Ladders and saws are replaced with carpet and vacuum cleaners. Note the pharmacy sconce in the background from Restoration Hardware. I'll need to remount using longer screws or install some blocking, they're a bit shaky.

Boys bath cabinet by Kraftmaid, from Lowes. It's so tight, the door on the right doesn't work. Crappy design and a tight fit = compromise.

We picked out these sinks 8 months ago because that's what we "had to do". Turns out they don't fit the cabinet we picked out 2 months ago. Which is a damn shame cause I like the circle shape of them. There's probably a "restocking fee" so we'll just hold onto them and pick up two new ones at Home Depot. unfortunately "compromise" is very common when building a house, even if you think you have full control.

I need a giant ladder like this in the future to clean these windows. There's a crank to open top window. Have no idea how that will ever get used.

Hall ceiling lights are in. Happiness. Except the electricians need to move one box over staircase to accommodate large diameter lights.

Family room is finally clean and ready to go, except for a couple of appliances in the way.

Edges of the front door hardware are starting to wear, from oil rubbed bronze to shiny bronze / brass color. Very cool. The handles will help keep time as we, and future generations live in the house. If you're restoring this house 100 years from now, keep these door handles please.

Oil rubbed bronze interior knobs are in place.

 

Master closet wall sconces from Restoration Hardware. Kinda industrial, totally cool.

                   

Lapa hugger ceiling fan with light from Barn Light Electric. Now that I look at it, they installed it wrong, should be hugging the ceiling with no down rod. They also couldn't install the $75 wall switches I paid for. Two items that we'll get fixed after we move in. Installation issues aside, the fans look awesome in the bedrooms.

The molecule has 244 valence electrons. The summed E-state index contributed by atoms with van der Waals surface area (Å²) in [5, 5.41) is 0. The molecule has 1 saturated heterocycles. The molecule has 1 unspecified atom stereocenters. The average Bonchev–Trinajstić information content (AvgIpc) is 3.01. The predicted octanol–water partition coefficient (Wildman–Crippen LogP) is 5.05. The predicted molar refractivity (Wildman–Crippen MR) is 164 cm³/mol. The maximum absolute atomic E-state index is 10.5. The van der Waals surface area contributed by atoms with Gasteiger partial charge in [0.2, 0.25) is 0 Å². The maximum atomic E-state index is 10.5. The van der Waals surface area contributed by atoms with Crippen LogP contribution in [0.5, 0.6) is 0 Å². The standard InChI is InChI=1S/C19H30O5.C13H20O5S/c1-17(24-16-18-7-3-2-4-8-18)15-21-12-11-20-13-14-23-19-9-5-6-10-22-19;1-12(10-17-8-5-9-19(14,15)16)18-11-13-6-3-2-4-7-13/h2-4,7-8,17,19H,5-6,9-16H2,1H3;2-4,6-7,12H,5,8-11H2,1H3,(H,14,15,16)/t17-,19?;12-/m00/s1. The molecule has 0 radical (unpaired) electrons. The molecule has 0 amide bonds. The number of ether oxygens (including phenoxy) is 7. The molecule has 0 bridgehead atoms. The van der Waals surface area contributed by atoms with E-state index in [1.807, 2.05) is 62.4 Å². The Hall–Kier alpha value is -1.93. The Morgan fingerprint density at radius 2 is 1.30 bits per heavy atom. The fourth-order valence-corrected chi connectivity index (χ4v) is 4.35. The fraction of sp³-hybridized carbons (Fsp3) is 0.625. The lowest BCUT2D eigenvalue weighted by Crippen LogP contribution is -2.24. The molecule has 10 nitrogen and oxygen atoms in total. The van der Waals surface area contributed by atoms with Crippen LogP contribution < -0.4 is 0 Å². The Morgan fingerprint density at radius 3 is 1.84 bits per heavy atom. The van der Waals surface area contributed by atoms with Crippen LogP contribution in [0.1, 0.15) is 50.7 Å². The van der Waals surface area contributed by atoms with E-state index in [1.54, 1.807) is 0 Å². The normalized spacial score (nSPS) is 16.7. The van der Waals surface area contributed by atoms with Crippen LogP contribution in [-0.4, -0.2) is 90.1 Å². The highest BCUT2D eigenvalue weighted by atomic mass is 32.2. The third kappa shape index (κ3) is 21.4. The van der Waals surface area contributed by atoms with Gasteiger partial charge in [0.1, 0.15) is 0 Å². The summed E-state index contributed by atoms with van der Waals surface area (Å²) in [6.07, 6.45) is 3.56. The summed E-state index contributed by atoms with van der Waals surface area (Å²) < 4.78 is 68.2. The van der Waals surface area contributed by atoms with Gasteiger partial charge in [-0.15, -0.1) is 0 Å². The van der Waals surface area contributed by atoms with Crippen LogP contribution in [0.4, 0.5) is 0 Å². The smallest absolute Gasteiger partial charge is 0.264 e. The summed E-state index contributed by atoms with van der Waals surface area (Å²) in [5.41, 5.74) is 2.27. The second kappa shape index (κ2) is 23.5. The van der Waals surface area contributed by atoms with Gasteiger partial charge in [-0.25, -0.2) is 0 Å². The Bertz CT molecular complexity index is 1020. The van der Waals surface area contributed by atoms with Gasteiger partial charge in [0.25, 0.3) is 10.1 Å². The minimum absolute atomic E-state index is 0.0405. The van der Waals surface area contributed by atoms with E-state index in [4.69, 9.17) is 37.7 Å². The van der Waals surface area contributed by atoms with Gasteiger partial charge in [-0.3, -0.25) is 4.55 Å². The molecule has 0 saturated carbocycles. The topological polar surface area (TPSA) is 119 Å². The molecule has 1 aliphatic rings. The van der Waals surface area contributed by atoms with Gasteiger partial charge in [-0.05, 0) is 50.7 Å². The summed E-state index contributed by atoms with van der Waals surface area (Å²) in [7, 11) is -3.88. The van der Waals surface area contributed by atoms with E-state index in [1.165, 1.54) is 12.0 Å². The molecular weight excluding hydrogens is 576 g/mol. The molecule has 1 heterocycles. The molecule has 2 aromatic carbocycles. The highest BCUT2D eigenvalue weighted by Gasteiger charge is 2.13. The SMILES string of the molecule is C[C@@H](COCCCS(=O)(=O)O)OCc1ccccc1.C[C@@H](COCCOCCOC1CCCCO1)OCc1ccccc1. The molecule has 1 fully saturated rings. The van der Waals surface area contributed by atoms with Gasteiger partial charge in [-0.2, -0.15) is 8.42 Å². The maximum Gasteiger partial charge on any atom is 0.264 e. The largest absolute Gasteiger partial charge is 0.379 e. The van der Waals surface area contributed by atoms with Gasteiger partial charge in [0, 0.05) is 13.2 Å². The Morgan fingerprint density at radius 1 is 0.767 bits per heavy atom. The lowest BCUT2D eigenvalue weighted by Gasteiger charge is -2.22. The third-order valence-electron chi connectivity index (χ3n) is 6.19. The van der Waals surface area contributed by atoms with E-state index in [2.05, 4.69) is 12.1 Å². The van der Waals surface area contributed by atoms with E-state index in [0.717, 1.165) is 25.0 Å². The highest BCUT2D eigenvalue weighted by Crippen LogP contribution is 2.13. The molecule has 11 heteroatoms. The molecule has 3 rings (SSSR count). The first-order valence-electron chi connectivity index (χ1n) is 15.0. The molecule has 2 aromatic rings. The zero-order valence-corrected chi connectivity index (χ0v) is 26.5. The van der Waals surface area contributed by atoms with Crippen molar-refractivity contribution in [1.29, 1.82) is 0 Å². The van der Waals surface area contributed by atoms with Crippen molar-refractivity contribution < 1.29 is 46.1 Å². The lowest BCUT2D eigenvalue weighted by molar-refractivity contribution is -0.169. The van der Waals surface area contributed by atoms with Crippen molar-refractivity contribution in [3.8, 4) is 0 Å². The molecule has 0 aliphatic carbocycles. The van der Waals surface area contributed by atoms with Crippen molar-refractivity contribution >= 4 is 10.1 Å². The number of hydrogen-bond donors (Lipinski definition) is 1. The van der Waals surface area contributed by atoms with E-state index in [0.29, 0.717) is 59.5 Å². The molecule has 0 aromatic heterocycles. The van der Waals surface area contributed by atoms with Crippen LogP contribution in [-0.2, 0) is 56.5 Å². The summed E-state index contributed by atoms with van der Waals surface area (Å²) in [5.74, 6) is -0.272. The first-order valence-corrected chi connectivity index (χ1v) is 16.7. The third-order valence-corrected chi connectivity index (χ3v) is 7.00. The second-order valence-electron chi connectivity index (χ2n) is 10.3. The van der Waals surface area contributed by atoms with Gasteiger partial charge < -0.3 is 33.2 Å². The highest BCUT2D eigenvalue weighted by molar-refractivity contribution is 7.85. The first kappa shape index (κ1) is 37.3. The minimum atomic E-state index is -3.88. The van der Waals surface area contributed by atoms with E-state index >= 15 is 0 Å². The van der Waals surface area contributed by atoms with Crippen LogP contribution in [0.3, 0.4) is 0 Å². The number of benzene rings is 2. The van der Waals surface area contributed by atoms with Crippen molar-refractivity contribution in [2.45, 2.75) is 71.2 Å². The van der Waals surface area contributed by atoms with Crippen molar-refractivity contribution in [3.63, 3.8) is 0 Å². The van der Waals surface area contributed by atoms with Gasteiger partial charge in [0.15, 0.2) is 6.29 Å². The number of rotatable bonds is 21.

Cement counter in half bath made by our trim carpenter. It has a fair amount of subtle character that should suit the half bath fairly well. Below is the vanity we got from Home Depot. We painted it black. We'll distress it and add four fake knobs, hopefully something eclectic.

Let There Be Light

We’re in the final throes of drama and angst for the project and the new house is fighting as best it can.  But alas, we’re so close that even the house has to admit, it’s going to be done soon.  At this point I have only my neurosis to keep me company as I chart the final items that need to be selected, and overcome the final obstacles to completion. 

I picked up the tile for the boys bathroom shower.  It’s a simple white Daltile ceramic 6″x6″ square tile.  I also need to pick up the bathroom floor tile but it’s chilling out on a truck somewhere in Northeast Ohio.  Who woulda thought, fancy linen striped tile would be so non-aspirational; choosing to hang out on a truck rather than our floor.  Much to my delight Mark over at Carpet Warehouse, after much figurative prodding, actually came up with glass tile for the master shower that should work and be reasonably priced.  Reasonable is a relative term.  I will not disclose the cost as most sane people would scoff at such excess, but hey it’ll look really nice.  Something to enjoy while we’re hanging out naked with our soap and Pert. 

Dropping off the tile tonight I was surprised to find little light switches and outlets wired up throughout the house.  Looking up I saw a few incandescent light bulbs nestled in the recessed ceiling cans. 

Oooooo…….lights.

With a flip of the switch it was neat to see light coming from the house itself.  The basement has had light for some time but now the main house has it;  very cool. Having light allowed me to see the kitchen cabinets for the first time.  These cabinets were all custom-made by my brother.  For now they lack their door fronts so it provides a chance to see their innards.  The frames are painted black.  The doors will be walnut laminate.  You’ll see in a little while.  Hopefully they’ll turn out to be pretty cool looking.  The pantry shelves are in too.  We went with a variety of 16″, 12″ and 10″ shelves.  My brother / master carpenter used 3/4″ plywood for the shelves.  The pantry is a micro sized walk in.  It’s conveniently located in the kitchen which makes access and resupplying a breeze.  We have a larger one in our current house but it’s down the hall so access stinks.  We’ll gladly trade size for convenience.